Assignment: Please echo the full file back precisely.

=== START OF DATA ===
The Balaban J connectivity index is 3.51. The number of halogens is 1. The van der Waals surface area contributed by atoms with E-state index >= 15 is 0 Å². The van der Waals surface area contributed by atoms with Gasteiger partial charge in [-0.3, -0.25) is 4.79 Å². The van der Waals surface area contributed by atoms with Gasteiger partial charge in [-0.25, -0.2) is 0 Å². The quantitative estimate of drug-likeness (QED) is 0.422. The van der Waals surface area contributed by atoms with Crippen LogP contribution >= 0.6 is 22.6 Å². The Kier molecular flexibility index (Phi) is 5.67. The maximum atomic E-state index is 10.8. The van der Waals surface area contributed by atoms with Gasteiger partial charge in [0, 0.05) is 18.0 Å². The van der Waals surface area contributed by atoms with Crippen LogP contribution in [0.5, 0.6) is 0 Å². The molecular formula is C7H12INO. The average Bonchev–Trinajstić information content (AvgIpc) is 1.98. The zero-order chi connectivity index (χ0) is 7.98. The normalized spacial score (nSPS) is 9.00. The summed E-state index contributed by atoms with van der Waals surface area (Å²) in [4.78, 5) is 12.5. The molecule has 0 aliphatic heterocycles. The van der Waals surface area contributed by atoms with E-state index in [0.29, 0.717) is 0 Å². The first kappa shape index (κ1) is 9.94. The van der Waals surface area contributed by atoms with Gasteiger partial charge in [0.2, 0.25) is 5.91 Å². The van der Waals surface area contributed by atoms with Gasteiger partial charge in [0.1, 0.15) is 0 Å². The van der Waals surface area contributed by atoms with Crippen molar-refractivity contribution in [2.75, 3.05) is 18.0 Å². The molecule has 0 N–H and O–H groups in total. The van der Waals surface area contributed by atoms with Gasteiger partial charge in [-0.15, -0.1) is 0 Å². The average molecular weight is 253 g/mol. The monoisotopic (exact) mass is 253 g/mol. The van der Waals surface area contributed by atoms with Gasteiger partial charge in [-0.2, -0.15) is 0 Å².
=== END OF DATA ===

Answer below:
The Balaban J connectivity index is 3.51. The number of halogens is 1. The van der Waals surface area contributed by atoms with E-state index >= 15 is 0 Å². The van der Waals surface area contributed by atoms with Gasteiger partial charge in [-0.3, -0.25) is 4.79 Å². The van der Waals surface area contributed by atoms with Gasteiger partial charge in [-0.25, -0.2) is 0 Å². The quantitative estimate of drug-likeness (QED) is 0.422. The van der Waals surface area contributed by atoms with Crippen LogP contribution >= 0.6 is 22.6 Å². The Kier molecular flexibility index (Phi) is 5.67. The maximum atomic E-state index is 10.8. The van der Waals surface area contributed by atoms with Gasteiger partial charge in [0, 0.05) is 18.0 Å². The van der Waals surface area contributed by atoms with Crippen LogP contribution in [0.5, 0.6) is 0 Å². The molecular formula is C7H12INO. The average Bonchev–Trinajstić information content (AvgIpc) is 1.98. The zero-order chi connectivity index (χ0) is 7.98. The normalized spacial score (nSPS) is 9.00. The summed E-state index contributed by atoms with van der Waals surface area (Å²) in [4.78, 5) is 12.5. The molecule has 0 aliphatic heterocycles. The van der Waals surface area contributed by atoms with E-state index in [0.29, 0.717) is 0 Å². The first kappa shape index (κ1) is 9.94. The van der Waals surface area contributed by atoms with Gasteiger partial charge in [0.2, 0.25) is 5.91 Å². The van der Waals surface area contributed by atoms with Gasteiger partial charge in [0.1, 0.15) is 0 Å². The van der Waals surface area contributed by atoms with Crippen molar-refractivity contribution in [2.75, 3.05) is 18.0 Å². The molecule has 0 N–H and O–H groups in total. The van der Waals surface area contributed by atoms with Gasteiger partial charge in [-0.15, -0.1) is 0 Å². The average molecular weight is 253 g/mol. The monoisotopic (exact) mass is 253 g/mol. The van der Waals surface area contributed by atoms with Gasteiger partial charge in [-0.2, -0.15) is 0 Å².